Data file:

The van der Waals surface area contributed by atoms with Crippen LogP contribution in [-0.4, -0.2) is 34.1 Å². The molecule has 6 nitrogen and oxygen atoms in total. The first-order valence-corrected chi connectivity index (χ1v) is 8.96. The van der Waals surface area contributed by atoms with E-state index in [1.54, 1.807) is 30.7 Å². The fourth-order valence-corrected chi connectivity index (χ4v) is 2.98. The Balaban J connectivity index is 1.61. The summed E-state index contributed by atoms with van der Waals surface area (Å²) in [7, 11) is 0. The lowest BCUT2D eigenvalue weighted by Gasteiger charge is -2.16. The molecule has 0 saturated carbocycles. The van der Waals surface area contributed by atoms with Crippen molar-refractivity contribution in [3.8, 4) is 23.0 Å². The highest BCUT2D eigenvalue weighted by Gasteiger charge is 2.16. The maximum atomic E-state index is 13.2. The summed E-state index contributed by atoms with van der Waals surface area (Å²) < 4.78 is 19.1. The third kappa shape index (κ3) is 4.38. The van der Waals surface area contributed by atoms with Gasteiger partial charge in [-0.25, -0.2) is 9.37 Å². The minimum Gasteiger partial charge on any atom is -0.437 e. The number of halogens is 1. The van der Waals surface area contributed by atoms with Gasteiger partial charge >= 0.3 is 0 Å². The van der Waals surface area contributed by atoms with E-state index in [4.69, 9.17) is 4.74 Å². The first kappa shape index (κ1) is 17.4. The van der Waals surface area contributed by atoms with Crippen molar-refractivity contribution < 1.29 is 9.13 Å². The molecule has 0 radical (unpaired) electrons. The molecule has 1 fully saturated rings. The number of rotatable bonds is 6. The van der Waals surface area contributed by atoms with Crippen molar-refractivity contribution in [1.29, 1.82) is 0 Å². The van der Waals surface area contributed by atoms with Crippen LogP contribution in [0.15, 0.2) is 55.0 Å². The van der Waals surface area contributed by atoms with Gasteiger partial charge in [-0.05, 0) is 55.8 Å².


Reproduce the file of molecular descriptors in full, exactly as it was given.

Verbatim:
The van der Waals surface area contributed by atoms with Crippen LogP contribution in [-0.4, -0.2) is 34.1 Å². The molecule has 6 nitrogen and oxygen atoms in total. The first-order valence-corrected chi connectivity index (χ1v) is 8.96. The van der Waals surface area contributed by atoms with E-state index in [1.54, 1.807) is 30.7 Å². The fourth-order valence-corrected chi connectivity index (χ4v) is 2.98. The Balaban J connectivity index is 1.61. The summed E-state index contributed by atoms with van der Waals surface area (Å²) in [7, 11) is 0. The lowest BCUT2D eigenvalue weighted by Gasteiger charge is -2.16. The molecule has 0 saturated carbocycles. The van der Waals surface area contributed by atoms with Crippen molar-refractivity contribution in [3.8, 4) is 23.0 Å². The highest BCUT2D eigenvalue weighted by Gasteiger charge is 2.16. The maximum atomic E-state index is 13.2. The summed E-state index contributed by atoms with van der Waals surface area (Å²) < 4.78 is 19.1. The third kappa shape index (κ3) is 4.38. The van der Waals surface area contributed by atoms with Gasteiger partial charge in [-0.25, -0.2) is 9.37 Å². The minimum Gasteiger partial charge on any atom is -0.437 e. The number of halogens is 1. The van der Waals surface area contributed by atoms with Gasteiger partial charge >= 0.3 is 0 Å². The van der Waals surface area contributed by atoms with E-state index in [4.69, 9.17) is 4.74 Å². The first kappa shape index (κ1) is 17.4. The van der Waals surface area contributed by atoms with Crippen molar-refractivity contribution < 1.29 is 9.13 Å². The molecule has 0 radical (unpaired) electrons. The molecule has 1 fully saturated rings. The number of rotatable bonds is 6. The van der Waals surface area contributed by atoms with Crippen molar-refractivity contribution in [1.29, 1.82) is 0 Å². The van der Waals surface area contributed by atoms with Crippen LogP contribution in [0.15, 0.2) is 55.0 Å². The van der Waals surface area contributed by atoms with Gasteiger partial charge in [-0.05, 0) is 55.8 Å².